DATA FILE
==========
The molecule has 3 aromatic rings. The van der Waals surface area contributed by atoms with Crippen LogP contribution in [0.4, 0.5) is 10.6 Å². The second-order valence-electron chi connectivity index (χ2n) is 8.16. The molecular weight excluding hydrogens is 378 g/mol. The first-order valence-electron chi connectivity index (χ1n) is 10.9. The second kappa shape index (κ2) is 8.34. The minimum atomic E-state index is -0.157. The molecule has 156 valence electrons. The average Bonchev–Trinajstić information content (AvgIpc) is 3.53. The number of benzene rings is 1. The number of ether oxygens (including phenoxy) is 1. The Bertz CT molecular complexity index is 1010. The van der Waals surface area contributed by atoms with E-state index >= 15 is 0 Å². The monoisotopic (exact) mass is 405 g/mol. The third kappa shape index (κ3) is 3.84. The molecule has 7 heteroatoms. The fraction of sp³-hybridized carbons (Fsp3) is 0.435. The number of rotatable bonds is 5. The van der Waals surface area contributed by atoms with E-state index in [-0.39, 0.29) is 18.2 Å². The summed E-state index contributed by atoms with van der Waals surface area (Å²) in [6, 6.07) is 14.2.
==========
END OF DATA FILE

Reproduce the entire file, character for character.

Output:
The molecule has 3 aromatic rings. The van der Waals surface area contributed by atoms with Crippen LogP contribution in [0.4, 0.5) is 10.6 Å². The second-order valence-electron chi connectivity index (χ2n) is 8.16. The molecular weight excluding hydrogens is 378 g/mol. The first-order valence-electron chi connectivity index (χ1n) is 10.9. The second kappa shape index (κ2) is 8.34. The minimum atomic E-state index is -0.157. The molecule has 156 valence electrons. The average Bonchev–Trinajstić information content (AvgIpc) is 3.53. The number of benzene rings is 1. The number of ether oxygens (including phenoxy) is 1. The Bertz CT molecular complexity index is 1010. The van der Waals surface area contributed by atoms with E-state index >= 15 is 0 Å². The monoisotopic (exact) mass is 405 g/mol. The third kappa shape index (κ3) is 3.84. The molecule has 7 heteroatoms. The fraction of sp³-hybridized carbons (Fsp3) is 0.435. The number of rotatable bonds is 5. The van der Waals surface area contributed by atoms with E-state index in [-0.39, 0.29) is 18.2 Å². The summed E-state index contributed by atoms with van der Waals surface area (Å²) in [6, 6.07) is 14.2.